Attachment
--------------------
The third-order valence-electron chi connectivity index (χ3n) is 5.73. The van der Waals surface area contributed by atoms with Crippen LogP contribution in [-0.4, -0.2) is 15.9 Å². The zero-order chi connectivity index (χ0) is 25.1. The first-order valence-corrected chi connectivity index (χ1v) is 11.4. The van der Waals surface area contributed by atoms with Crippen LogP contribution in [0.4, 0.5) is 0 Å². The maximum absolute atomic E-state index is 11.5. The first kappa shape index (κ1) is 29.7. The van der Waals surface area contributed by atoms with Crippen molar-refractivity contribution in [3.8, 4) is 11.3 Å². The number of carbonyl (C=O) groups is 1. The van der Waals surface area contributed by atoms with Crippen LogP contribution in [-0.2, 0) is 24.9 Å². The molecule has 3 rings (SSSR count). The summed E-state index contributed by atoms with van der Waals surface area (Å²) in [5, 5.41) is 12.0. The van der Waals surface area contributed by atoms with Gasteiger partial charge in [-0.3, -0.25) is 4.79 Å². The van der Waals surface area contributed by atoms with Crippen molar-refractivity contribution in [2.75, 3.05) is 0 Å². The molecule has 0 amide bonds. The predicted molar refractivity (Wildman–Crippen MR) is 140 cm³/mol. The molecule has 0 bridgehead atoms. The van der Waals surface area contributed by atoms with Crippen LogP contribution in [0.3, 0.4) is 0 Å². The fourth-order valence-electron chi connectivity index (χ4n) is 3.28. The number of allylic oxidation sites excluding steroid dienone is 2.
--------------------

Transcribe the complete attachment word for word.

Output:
The third-order valence-electron chi connectivity index (χ3n) is 5.73. The van der Waals surface area contributed by atoms with Crippen LogP contribution in [-0.4, -0.2) is 15.9 Å². The zero-order chi connectivity index (χ0) is 25.1. The first-order valence-corrected chi connectivity index (χ1v) is 11.4. The van der Waals surface area contributed by atoms with Crippen LogP contribution in [0.4, 0.5) is 0 Å². The maximum absolute atomic E-state index is 11.5. The first kappa shape index (κ1) is 29.7. The van der Waals surface area contributed by atoms with Crippen molar-refractivity contribution in [3.8, 4) is 11.3 Å². The number of carbonyl (C=O) groups is 1. The van der Waals surface area contributed by atoms with Crippen LogP contribution in [-0.2, 0) is 24.9 Å². The molecule has 3 rings (SSSR count). The summed E-state index contributed by atoms with van der Waals surface area (Å²) in [5, 5.41) is 12.0. The van der Waals surface area contributed by atoms with Gasteiger partial charge in [-0.3, -0.25) is 4.79 Å². The van der Waals surface area contributed by atoms with Crippen molar-refractivity contribution in [2.75, 3.05) is 0 Å². The molecule has 0 amide bonds. The predicted molar refractivity (Wildman–Crippen MR) is 140 cm³/mol. The molecule has 0 bridgehead atoms. The van der Waals surface area contributed by atoms with Crippen LogP contribution in [0.3, 0.4) is 0 Å². The fourth-order valence-electron chi connectivity index (χ4n) is 3.28. The number of allylic oxidation sites excluding steroid dienone is 2.